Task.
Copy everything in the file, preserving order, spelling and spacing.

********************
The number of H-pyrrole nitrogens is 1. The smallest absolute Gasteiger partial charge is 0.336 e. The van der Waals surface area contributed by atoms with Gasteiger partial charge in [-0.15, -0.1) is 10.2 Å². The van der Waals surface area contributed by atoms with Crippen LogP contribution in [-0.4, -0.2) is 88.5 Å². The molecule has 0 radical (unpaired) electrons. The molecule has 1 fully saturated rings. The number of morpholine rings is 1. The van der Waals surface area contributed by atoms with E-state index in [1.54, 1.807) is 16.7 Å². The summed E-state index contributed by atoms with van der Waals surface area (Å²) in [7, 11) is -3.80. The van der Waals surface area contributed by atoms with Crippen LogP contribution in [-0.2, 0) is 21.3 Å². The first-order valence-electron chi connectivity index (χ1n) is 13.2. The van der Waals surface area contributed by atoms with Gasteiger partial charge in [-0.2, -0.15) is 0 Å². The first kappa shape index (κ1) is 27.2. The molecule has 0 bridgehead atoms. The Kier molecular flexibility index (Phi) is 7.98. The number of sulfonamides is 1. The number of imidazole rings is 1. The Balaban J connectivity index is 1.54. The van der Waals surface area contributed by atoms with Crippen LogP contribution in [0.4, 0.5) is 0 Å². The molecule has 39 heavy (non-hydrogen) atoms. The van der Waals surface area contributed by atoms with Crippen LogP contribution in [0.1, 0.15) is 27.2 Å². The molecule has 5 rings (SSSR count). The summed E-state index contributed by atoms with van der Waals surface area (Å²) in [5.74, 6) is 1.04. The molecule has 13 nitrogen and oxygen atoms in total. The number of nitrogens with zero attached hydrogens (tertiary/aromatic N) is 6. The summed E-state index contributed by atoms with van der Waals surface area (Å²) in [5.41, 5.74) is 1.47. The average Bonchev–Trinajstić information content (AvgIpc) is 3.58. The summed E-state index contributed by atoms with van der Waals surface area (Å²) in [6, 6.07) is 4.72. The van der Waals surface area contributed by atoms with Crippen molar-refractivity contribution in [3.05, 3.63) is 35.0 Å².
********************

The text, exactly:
The number of H-pyrrole nitrogens is 1. The smallest absolute Gasteiger partial charge is 0.336 e. The van der Waals surface area contributed by atoms with Gasteiger partial charge in [-0.15, -0.1) is 10.2 Å². The van der Waals surface area contributed by atoms with Crippen LogP contribution in [-0.4, -0.2) is 88.5 Å². The molecule has 0 radical (unpaired) electrons. The molecule has 1 fully saturated rings. The number of morpholine rings is 1. The van der Waals surface area contributed by atoms with E-state index in [1.54, 1.807) is 16.7 Å². The summed E-state index contributed by atoms with van der Waals surface area (Å²) in [7, 11) is -3.80. The van der Waals surface area contributed by atoms with Crippen LogP contribution in [-0.2, 0) is 21.3 Å². The first-order valence-electron chi connectivity index (χ1n) is 13.2. The van der Waals surface area contributed by atoms with Gasteiger partial charge in [-0.2, -0.15) is 0 Å². The first kappa shape index (κ1) is 27.2. The molecule has 0 bridgehead atoms. The Kier molecular flexibility index (Phi) is 7.98. The number of sulfonamides is 1. The number of imidazole rings is 1. The Balaban J connectivity index is 1.54. The van der Waals surface area contributed by atoms with Crippen LogP contribution in [0.4, 0.5) is 0 Å². The molecule has 39 heavy (non-hydrogen) atoms. The van der Waals surface area contributed by atoms with Crippen LogP contribution in [0.1, 0.15) is 27.2 Å². The molecule has 5 rings (SSSR count). The summed E-state index contributed by atoms with van der Waals surface area (Å²) in [5.74, 6) is 1.04. The molecule has 13 nitrogen and oxygen atoms in total. The number of nitrogens with zero attached hydrogens (tertiary/aromatic N) is 6. The summed E-state index contributed by atoms with van der Waals surface area (Å²) in [5.41, 5.74) is 1.47. The average Bonchev–Trinajstić information content (AvgIpc) is 3.58. The summed E-state index contributed by atoms with van der Waals surface area (Å²) in [6, 6.07) is 4.72. The van der Waals surface area contributed by atoms with Crippen molar-refractivity contribution in [3.05, 3.63) is 35.0 Å².